Sen. Chris Murphy, D-Conn., confirmed on Tuesday that he met with Iran’s foreign minister, arguing that “it’s dangerous not to talk to adversaries.” The two met at the Munich Security conference amid tough rhetoric between President Trump and Iran’s leadership. Murphy claimed he told Foreign Minister Mohammad Javad Zarif that Congress is also responsible for setting U.S. foreign policy. “Many of us have met w Zarif over the years, under Obama and Trump,” Murphy tweeted. “So though no one in Congress can negotiate with Zarif or carry official U.S. government messages, there is value in having a dialogue.” According to his tweets, Murphy also urged Zarif to control any proxies that might attack U.S. forces, as well as release American citizens unlawfully detained in the nation. Murphy’s tweets confirmed an earlier report that Murphy and other Democratic senators held a secret meeting with Zarif. It’s unclear which other senators were involved. In a Medium post, Murphy expanded on his meeting and clarified that he wasn’t trying to sidestep the administration’s foreign policy. “I don’t know whether my visit with Zarif will make a difference. I’m not the President or the Secretary of State — I’m just a rank and file U.S. Senator. I cannot conduct diplomacy on behalf of the whole of the U.S. government, and I don’t pretend to be in a position to do so,” Murphy wrote. “But if Trump isn’t going to talk to Iran, then someone should. And Congress is a co-equal branch of government, responsible along with the Executive for setting foreign policy. A lack of dialogue leaves nations guessing about their enemy’s intentions, and guessing wrong can lead to catastrophic mistakes.” Murphy’s chamber recently voted on a war powers resolution aimed at reining in Trump’s actions against Iran. The resolution received a majority vote but ultimately failed to garner the two-thirds majority needed to overcome Trump’s veto. The meeting came as the Trump administration seeks to increasingly isolate Iran through the re-imposition of sanctions under its “maximum pressure campaign” on the Islamic republic. Murphy has been a harsh critic of the administration’s policy toward Iran and said in a Medium post that he had raised the U.S. airstrike that killed a top Iranian general in Iraq and told Zarif that despite differences, Congress and the administration are united in sending a message that any Iran-backed attack on American troops in Iraq would be “an unacceptable escalation.” The senator also said he had raised Iran’s support for Shiite Houthi rebels in Yemen and Americans held prisoner in Iran.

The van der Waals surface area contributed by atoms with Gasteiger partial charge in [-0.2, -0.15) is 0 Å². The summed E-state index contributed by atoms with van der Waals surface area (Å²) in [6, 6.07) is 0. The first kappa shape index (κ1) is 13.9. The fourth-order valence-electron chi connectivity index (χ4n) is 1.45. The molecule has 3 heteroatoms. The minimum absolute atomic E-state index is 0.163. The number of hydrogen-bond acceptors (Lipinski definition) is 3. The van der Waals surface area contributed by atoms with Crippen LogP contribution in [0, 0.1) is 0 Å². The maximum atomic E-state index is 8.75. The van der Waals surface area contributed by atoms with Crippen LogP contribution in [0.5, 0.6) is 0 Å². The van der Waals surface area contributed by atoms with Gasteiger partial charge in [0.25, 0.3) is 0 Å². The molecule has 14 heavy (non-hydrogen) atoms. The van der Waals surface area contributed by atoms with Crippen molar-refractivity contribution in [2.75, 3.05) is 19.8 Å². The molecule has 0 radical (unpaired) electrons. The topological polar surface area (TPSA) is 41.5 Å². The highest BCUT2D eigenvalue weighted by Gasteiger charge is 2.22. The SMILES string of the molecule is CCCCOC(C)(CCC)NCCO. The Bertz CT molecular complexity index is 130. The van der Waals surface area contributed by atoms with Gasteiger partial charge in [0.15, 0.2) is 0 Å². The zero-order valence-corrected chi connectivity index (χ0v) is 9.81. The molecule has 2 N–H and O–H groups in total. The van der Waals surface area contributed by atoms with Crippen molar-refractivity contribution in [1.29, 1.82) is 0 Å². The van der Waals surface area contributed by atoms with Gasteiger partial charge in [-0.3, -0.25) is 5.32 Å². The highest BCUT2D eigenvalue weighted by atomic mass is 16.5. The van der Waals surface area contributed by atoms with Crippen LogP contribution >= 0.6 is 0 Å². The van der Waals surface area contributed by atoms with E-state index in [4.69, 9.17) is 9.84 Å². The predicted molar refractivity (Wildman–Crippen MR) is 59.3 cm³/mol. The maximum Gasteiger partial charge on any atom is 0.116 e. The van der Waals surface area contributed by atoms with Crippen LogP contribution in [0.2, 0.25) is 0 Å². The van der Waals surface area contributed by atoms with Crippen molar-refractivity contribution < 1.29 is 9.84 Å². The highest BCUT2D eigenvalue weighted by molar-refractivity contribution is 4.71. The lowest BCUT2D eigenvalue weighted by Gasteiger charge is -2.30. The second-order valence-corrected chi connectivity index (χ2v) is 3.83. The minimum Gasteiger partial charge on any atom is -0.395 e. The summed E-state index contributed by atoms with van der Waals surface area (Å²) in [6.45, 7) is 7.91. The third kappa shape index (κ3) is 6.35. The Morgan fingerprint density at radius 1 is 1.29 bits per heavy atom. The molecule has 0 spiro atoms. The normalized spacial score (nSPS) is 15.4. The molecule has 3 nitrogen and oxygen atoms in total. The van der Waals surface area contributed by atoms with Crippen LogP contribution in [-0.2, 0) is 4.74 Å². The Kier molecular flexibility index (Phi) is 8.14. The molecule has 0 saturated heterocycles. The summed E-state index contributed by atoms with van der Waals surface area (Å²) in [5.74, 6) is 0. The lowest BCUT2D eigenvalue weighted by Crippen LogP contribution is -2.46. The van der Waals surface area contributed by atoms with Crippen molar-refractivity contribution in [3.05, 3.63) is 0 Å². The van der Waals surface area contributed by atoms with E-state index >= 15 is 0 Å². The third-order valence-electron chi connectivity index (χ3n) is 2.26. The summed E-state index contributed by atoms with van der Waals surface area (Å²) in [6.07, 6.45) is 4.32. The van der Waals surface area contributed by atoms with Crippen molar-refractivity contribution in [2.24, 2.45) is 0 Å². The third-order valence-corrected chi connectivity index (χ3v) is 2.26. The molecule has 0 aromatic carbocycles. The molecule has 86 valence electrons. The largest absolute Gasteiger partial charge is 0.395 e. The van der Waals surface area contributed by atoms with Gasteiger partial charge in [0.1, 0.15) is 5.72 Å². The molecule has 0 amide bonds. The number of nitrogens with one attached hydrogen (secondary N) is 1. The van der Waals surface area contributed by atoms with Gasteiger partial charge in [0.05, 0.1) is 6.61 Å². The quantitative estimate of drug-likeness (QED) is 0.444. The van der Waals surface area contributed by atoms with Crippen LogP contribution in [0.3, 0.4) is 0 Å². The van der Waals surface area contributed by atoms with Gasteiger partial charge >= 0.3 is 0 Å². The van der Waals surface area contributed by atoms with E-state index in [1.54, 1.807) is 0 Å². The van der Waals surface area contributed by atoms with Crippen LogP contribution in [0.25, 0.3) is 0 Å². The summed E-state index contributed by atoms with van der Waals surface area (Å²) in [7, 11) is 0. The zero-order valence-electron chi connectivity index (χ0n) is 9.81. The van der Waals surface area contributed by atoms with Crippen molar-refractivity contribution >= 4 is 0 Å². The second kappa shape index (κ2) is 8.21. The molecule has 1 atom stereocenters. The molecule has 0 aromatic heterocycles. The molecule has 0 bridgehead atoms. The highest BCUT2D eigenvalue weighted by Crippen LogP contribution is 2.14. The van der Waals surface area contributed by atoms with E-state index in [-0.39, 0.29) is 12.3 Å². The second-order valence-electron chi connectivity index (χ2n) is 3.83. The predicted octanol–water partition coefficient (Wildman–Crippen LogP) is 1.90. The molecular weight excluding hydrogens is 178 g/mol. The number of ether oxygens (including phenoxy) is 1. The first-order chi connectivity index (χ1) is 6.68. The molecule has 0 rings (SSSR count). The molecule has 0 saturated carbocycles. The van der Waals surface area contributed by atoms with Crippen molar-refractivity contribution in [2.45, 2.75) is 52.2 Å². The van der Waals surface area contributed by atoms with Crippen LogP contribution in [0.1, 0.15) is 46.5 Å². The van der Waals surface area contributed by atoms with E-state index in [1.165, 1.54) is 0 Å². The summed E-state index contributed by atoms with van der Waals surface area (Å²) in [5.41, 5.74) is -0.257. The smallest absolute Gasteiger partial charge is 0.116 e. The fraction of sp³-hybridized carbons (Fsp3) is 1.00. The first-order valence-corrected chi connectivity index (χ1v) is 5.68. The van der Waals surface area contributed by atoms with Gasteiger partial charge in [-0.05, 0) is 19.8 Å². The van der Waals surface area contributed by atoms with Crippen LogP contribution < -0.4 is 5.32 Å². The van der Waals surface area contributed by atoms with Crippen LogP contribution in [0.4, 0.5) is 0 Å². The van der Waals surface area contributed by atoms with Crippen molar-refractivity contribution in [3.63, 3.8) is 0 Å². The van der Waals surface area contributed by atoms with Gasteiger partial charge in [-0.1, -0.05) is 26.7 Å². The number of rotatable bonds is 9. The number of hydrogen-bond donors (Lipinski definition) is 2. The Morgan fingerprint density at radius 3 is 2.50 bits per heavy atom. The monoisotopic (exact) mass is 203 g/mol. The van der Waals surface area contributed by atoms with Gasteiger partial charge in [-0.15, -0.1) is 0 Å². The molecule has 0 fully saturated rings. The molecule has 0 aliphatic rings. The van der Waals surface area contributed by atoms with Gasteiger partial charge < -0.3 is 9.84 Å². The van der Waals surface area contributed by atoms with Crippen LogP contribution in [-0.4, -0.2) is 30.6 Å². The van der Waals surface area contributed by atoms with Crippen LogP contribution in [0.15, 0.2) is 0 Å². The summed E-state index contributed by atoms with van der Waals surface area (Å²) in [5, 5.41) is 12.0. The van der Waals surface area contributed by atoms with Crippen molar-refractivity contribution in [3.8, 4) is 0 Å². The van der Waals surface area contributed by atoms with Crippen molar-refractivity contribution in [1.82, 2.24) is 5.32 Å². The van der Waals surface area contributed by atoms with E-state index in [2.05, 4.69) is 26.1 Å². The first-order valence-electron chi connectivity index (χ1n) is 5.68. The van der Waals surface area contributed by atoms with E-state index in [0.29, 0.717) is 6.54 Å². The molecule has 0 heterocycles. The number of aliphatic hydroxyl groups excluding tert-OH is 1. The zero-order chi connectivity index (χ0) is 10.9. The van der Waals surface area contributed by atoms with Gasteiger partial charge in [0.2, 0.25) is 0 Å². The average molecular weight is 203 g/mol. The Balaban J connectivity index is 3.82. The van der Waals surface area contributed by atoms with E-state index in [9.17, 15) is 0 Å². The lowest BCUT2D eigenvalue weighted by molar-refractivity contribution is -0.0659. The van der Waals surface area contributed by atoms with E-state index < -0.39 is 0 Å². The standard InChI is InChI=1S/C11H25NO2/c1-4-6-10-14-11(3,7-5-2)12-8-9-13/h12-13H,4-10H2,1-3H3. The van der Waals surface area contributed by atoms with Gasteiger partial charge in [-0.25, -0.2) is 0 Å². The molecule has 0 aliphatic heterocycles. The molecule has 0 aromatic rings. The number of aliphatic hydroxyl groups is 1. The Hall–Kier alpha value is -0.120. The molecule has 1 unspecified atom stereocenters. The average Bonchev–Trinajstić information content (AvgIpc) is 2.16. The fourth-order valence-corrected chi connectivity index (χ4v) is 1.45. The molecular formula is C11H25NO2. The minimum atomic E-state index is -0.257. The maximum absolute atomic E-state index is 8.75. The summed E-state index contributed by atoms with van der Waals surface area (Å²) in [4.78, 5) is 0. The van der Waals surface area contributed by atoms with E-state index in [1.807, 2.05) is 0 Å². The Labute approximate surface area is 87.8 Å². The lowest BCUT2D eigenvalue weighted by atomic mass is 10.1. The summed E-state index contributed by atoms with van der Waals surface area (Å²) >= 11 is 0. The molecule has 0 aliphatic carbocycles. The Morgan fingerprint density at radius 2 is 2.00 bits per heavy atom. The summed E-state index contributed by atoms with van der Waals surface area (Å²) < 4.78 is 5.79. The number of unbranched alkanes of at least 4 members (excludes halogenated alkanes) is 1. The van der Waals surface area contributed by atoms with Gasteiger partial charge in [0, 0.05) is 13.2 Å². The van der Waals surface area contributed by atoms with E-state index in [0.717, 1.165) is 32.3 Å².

What Sen. Chris Murphy (D-CT) has done here is mind-boggling, and sinister at best.  The President and the Executive Branch of government are responsible for setting and maintaining our nation’s foreign policy.  It is NOT something shared with the legislative branch.  Sen. Murphy knows this, despite his disingenuous comments to the contrary.  To be clear…  He is consciously, proactively undermining the Trump Administration’s foreign policy efforts with Iran because he disagrees with them, and he’s a Dem that doesn’t like Trump.  It’s that simple.  At best, Sen. Murphy is in violation of the Logan Act, and should be censured by the Senate.  At worst, he is undermining our national security, and might be engaging in treasonous activities and should be criminally charged accordingly. Sen. Murphy has NO business doing what he’s doing, and has no authority to be doing it whatsoever.  Yes, there ARE three co-equal branches of government, Senator.  But, they each have their separate roles and responsibilities and those roles and responsibilities are clearly laid out in our Constitution, Sir.  Perhaps you should read it.  The conduct of foreign policy resides solely in the purview of the executive branch.  Period.  Sen. Murphy is a legislator, and someone needs to tell him to stay in his lane.  What a self-serving, sanctimonious, sleazy tool…